Quartifacts is the latest expansion for Quarriors from Wizkids and brings a new mechanic, called Questing to the gameplay. The story goes that powerful Quartifacts like the Holy Quail, are lost and you and your brave quarries, which you'll be capturing from the wilds, are questing for them. Will you achieve your goal and gain glory or will you be thwarted by a challenger to your brave questing party? More importantly, is this a good addition or a bad addition to a game that is already a highly dividing game.
I say dividing as almost everyone I know and/or have played with either loves or hates it. It is, after all, a completely dice rolling driven game; some people like that (and are attracted to the quantity, feel and look of the dice) and quite frankly, some people don't. So how can a mechanic where you roll more dice, that are available less than the others, be good? Let's grab our adventuring gear, our Quiddity, and find out!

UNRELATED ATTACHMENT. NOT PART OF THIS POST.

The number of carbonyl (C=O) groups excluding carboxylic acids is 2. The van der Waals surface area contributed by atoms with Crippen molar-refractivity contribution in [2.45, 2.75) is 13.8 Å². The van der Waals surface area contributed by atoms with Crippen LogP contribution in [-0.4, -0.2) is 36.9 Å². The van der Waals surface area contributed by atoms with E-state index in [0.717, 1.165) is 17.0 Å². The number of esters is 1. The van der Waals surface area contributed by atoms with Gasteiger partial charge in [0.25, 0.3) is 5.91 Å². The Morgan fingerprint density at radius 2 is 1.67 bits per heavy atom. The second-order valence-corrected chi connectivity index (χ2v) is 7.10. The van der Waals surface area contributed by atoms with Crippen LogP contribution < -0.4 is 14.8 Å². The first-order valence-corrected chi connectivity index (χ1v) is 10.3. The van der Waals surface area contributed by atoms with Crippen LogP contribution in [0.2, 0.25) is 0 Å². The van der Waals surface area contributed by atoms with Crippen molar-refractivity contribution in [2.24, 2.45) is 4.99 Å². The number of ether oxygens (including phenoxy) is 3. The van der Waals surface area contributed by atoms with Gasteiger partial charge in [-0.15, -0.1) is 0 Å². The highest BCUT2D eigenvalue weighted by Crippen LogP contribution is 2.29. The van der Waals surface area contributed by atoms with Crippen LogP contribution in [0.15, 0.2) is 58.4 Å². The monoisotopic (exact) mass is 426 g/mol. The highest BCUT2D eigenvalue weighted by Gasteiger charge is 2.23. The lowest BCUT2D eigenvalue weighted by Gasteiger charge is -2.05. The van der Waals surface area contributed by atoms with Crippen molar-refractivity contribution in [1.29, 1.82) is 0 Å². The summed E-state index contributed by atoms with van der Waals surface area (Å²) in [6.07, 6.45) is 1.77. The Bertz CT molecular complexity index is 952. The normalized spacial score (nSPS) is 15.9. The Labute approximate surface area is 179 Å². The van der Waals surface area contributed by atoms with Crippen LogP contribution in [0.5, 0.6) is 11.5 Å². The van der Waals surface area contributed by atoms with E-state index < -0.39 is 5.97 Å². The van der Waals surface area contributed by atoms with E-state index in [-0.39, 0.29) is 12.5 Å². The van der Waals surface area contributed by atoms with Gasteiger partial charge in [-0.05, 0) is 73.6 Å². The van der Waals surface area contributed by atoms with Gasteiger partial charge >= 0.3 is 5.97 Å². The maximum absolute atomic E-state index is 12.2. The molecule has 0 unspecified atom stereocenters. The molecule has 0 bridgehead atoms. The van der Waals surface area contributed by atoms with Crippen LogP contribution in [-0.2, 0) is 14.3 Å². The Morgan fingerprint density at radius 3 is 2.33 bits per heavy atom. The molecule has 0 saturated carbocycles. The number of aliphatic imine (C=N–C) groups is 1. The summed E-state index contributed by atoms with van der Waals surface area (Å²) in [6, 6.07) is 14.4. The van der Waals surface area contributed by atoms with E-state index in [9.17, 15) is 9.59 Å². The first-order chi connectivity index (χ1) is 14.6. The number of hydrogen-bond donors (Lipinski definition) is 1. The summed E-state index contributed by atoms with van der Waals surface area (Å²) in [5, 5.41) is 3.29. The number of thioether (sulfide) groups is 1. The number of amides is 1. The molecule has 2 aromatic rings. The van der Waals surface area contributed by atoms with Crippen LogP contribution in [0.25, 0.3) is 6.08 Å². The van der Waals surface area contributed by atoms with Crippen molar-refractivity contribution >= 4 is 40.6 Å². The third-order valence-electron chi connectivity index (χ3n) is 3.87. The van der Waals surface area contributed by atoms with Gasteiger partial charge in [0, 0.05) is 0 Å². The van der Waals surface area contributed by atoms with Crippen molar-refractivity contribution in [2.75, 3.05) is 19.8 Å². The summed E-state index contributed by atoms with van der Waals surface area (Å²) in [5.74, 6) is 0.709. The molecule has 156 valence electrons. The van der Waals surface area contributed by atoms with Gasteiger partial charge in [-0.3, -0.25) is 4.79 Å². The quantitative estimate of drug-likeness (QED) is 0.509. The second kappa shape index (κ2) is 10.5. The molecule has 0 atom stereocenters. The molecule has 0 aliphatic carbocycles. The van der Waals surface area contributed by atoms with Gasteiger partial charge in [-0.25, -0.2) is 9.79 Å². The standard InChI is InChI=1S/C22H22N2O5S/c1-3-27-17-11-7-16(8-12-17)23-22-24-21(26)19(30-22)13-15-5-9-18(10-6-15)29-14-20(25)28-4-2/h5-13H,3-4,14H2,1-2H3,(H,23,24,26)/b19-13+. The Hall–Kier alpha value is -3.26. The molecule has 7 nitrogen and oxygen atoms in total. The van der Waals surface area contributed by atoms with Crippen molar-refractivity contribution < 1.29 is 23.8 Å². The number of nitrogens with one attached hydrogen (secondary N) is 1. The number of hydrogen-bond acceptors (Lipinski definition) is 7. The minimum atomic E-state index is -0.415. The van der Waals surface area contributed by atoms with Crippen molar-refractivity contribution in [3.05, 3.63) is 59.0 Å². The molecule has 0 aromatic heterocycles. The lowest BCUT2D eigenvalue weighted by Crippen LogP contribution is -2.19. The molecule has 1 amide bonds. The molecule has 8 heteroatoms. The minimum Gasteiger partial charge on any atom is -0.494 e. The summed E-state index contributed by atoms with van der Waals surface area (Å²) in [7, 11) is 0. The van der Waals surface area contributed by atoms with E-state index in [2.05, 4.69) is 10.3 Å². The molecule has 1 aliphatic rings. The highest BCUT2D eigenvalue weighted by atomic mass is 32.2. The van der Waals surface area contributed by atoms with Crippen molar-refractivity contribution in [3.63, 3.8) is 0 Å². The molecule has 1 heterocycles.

Quarriors relies on spending Quiddity, the base resource, to acquire "quarries" from the Wilds. The Wilds are the main center area, available to all players, and consists of basic cards (brown border), spell cards (white) and creature cards (black). Quartifacts adds a gold card, Quest cards. When you choose a Quarry to acquire, you gain one of the available dice representing that spell or creature. It is placed in your used pile, and later, can be drawn from your dice bag, much like a deck building game works with acquiring cards to your discard pile, just in Quarriors, you roll the die, instead of playing a card. The quest dice bust be achieved by completing a quest and aren't available to "acquire" as others are.